In Goumas v. Mayse, a 21-year-old man was visiting the home of his fiancée’s parents for an extended period of time. During his visit, the man allegedly tripped and fell over a rock while assisting the property owners with some yard work. As a result of his purported slip and fall, the man sustained two broken bones in his right arm. About one year after he was injured, the man filed a premises liability case against the property owners. In his complaint, the man alleged the owners were aware of an unreasonably dangerous condition and failed to correct it or warn him of the hazard. In response, the property owners filed a motion for summary judgment, alleging they owed the man no legal duty.
According to evidence offered to the trial court, the man was aware of the location of the rock because he performed similar yard work on numerous previous extended visits to the property. In addition, the man offered no evidence to support his claim that the property owners knew or should have known the rock posed a danger or that it existed in any way. The trial court stated there was no proof the man’s injury was foreseeable and granted the property owners’ motion for summary judgment. The man then appealed his case to the Knoxville court.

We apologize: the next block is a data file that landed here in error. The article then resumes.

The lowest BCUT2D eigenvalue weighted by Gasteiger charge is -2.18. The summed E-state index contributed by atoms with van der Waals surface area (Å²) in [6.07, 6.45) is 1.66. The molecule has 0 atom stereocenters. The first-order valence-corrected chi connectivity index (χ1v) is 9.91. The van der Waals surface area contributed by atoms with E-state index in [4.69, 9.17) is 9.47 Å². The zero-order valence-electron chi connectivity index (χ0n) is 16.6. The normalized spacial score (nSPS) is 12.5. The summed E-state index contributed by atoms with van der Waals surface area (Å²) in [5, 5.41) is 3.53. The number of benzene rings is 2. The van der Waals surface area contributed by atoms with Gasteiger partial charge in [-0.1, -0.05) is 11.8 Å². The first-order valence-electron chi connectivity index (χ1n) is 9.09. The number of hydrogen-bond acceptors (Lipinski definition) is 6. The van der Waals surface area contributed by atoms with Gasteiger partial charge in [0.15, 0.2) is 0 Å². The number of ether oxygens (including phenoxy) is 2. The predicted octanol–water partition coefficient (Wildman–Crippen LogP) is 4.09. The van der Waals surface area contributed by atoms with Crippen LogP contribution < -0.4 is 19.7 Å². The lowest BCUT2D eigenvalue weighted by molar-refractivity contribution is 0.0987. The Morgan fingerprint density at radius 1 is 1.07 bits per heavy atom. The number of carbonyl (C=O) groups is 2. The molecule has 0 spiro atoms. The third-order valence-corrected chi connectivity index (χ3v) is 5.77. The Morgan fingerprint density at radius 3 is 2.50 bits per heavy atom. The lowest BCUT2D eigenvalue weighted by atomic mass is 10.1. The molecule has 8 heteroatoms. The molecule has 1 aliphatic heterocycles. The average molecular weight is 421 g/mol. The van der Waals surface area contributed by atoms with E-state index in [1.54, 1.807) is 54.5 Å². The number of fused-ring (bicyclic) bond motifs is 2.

In Tennessee, a property owner has a legal duty to exercise reasonable care and remove hazards or warn visitors and invitees about dangerous conditions the owner is or should be aware of. A property owner is also required to exercise reasonable diligence regarding the existence of a potentially hazardous condition. This duty does not extend to a dangerous condition the owner was unaware of or could not reasonably have discovered.
A motion for summary judgment is a request that a court rule that no genuine issue of material fact exists and any undisputed facts require judgment to be entered in favor of the requesting party. After reviewing the evidence offered by both parties, the appeals court held that the trial court properly granted the property owners’ motion for summary judgment because no material fact was in dispute. According to the Court of Appeals, no evidence was offered that would suggest a dangerous condition was present on the property. Additionally, the man’s own testimony stated he was aware of the existence of the rock on which he tripped. Since the property owners owed no duty to the injured man, the Knoxville Court affirmed the decision of the trial court.
If you suffered an injury because a property owner failed to exercise reasonable care, you may be entitled to compensation for your harm. Since the facts of each accident vary, you should discuss your case with a skilled Knoxville premises liability attorney. Call the Hartsoe Law Firm, P.C. at (865) 524-5657 or contact us through our website today if you were injured due to a property owner’s negligence.
Goumas v. Mayse, Tenn: Court of Appeals 2014
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